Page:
But one of this story's nicer points is the fact that we're not traveling into Earth's past. This is the alien planet Sarpeidon. There's no threat of altering the known history of Salem, it's brand new territory. Equally, Sarpeidon women like Zarabeth may not need to wax their legs. This territory has space for total creative freedom. Excellent. Go with it.

The main premise is still a bit weird - a whole society disappearing into their own past. It's a bit depressing that they've given up all hope of their collective future, instead chasing their tails and disappearing like the infamous oozalum bird. But somehow it seems appropriate as original Star Trek winds down, and begins airing in a continuous loop in syndication, with most viewers having no clue what came first or where the start of Star Trek was.

But then again, if you believe each journey from the past to the future must branch out differently according to each person's choice, how can they not now have a second chance to develop space flight and save themselves another way when the time eventually comes again?

Spock's character twist seems a bit at odds with the idea of the atavacron changing people to fit in with the time they enter. One is tempted to think it would have to have been used on Spock to get the result we see.... and perhaps it was in earlier versions of the script. Strange that no one else seems to be suffering their own version of this effect. Then again, McCoy seems a bit too uncharacteristically antagonistic and physical himself now doesn't he?

Perhaps Spock's bit is better explained as some kind of telepathic link he unconsciously has with all the rest of his race, which picks up different signals from them depending on the time period he is in. You see? Science fiction always has an explanation. :-) And I stood there pleased as punch with myself.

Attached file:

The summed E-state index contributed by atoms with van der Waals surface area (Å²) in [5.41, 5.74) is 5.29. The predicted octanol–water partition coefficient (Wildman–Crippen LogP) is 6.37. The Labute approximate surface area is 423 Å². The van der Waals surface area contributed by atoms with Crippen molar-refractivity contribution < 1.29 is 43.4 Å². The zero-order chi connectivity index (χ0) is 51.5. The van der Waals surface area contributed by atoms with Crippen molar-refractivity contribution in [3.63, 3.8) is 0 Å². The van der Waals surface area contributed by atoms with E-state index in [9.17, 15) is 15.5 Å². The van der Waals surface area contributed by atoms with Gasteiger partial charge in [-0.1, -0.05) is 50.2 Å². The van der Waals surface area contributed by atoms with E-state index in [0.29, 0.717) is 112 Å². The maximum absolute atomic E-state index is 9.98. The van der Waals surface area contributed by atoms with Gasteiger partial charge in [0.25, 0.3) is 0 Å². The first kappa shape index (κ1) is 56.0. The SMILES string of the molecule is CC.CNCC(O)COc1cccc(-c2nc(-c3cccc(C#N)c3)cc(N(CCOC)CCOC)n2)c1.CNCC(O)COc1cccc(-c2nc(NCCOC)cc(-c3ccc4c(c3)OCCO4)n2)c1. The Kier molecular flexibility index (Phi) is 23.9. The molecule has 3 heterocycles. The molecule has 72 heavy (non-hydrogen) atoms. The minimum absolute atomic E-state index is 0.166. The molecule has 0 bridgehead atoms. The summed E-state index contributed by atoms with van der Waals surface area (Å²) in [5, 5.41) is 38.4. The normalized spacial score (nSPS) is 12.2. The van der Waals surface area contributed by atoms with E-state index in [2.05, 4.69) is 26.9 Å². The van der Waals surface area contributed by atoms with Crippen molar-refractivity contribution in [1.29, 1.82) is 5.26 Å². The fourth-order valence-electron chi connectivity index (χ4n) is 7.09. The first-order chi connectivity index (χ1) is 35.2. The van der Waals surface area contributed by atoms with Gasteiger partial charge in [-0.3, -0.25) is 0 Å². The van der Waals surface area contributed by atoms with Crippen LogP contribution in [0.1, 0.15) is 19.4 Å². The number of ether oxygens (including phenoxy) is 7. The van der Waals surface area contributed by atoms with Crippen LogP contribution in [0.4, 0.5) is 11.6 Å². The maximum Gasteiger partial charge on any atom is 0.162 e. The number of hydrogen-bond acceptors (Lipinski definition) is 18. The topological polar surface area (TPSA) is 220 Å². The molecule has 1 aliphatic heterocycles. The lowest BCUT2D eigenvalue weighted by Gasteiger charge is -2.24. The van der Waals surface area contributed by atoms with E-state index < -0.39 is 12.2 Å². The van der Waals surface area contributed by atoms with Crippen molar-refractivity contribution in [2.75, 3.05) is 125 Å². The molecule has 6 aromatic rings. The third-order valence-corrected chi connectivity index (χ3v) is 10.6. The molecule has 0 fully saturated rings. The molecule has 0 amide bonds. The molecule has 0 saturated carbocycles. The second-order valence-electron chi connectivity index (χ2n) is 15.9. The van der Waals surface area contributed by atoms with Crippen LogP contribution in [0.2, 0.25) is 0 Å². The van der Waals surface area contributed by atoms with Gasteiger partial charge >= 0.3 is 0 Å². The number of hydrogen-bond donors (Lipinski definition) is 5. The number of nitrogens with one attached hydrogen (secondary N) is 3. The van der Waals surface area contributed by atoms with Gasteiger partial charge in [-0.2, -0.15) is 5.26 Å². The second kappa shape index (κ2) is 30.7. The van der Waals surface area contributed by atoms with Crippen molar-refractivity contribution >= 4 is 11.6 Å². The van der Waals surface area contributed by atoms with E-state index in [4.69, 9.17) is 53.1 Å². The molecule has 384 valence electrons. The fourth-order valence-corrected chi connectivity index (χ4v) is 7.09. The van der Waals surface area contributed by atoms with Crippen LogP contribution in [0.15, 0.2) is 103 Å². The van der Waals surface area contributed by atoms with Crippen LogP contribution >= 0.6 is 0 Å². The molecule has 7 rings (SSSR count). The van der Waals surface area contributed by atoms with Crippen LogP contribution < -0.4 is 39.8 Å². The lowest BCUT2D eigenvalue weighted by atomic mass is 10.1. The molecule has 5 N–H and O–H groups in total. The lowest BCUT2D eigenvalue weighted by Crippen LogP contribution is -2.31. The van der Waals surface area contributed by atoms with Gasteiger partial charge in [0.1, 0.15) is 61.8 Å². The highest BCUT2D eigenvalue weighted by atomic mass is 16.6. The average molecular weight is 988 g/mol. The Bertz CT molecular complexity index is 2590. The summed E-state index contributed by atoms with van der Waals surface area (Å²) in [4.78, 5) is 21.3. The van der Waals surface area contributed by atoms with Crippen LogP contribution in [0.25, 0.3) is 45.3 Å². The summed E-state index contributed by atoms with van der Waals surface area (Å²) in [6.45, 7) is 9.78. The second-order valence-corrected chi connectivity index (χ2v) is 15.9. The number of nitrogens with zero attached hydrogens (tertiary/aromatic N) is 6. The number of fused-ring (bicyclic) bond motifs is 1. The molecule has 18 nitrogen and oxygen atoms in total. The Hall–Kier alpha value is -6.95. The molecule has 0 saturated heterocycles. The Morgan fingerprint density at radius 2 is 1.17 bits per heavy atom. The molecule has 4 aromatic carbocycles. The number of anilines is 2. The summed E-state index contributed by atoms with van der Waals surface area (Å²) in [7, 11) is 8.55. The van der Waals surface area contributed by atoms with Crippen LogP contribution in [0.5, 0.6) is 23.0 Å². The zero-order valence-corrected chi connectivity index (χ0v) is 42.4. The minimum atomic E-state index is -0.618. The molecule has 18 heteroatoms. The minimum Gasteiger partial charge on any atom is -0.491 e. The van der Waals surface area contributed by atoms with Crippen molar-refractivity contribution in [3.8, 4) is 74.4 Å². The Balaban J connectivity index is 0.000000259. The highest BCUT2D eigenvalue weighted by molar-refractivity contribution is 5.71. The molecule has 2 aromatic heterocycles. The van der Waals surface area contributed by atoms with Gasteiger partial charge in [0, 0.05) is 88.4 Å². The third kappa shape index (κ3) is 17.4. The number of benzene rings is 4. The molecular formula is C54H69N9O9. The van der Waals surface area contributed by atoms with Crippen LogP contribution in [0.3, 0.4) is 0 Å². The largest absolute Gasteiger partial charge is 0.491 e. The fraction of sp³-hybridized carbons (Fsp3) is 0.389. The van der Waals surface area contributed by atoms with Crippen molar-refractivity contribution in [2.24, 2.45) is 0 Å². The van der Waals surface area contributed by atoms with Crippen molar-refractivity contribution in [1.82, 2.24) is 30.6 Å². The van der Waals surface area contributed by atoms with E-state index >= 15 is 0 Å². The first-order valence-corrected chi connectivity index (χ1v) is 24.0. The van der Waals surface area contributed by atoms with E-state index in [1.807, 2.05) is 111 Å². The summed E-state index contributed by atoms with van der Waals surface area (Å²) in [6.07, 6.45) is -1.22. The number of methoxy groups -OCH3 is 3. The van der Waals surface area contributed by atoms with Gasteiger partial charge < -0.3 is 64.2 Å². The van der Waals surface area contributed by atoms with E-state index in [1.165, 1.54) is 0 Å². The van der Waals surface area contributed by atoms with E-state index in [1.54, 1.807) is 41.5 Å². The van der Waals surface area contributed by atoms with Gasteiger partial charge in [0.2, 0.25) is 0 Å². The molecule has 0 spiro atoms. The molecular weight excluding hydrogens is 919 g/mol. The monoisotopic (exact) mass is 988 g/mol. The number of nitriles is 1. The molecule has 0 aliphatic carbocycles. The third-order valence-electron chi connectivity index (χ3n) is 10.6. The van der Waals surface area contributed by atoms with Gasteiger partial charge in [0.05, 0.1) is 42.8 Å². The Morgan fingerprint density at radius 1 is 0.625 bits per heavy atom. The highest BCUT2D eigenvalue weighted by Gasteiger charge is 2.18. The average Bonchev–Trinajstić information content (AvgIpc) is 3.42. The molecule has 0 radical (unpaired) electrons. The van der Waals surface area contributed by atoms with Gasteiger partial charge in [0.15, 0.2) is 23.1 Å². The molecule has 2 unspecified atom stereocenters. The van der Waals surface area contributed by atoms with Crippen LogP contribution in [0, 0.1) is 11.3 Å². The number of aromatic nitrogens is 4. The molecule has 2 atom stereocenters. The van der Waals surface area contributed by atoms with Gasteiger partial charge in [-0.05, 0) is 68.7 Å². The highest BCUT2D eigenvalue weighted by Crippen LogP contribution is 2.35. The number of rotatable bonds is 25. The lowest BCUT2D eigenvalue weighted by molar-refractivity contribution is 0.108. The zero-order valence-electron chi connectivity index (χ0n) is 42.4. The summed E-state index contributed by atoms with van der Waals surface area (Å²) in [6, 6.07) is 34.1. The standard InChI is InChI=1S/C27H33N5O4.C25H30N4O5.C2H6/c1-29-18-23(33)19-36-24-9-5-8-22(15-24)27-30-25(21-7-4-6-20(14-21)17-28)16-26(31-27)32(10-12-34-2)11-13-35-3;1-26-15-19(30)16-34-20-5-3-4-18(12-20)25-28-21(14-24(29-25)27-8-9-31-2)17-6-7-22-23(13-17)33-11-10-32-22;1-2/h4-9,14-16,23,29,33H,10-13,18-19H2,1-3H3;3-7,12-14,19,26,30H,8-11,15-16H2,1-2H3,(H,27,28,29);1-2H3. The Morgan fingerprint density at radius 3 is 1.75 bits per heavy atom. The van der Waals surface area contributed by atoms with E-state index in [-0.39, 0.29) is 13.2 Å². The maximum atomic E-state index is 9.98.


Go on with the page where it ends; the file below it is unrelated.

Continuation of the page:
So there you have it. Season Three proves yet again that it's still got the Star Trek magic. You haven't appreciated the full range of Spock until you've seen this episode. "All Our Yesterdays" - the best Star Trek time travel story yet. Enjoy!

Read the next Star Trek review page: "Season Three Rankings"

These Season Three time travel stories are available on DVD and Blu-Ray.
Click on the Amazon symbol for the desired disc format and location nearest you for pricing and availability:

Star Trek Season Three "Purist" Standard DVD Box Set:

Watch the legend mature to the end of its original run. Set contains all 24 episodes from the third season in their original wacky broadcast order, plus new bonus features including a specially restored version of the original pilot "The Cage".

As someone interested in researching how the episodes actually looked and sounded originally, and when and exactly how certain musical cues first debuted, this was the DVD set for me, and it remains the most untampered-with full-season collection of Star Trek out there. Unique extras include pure text commentaries on select episodes. Sadly, these sets are starting to become rare, and prices are now rising as these become collectors' items....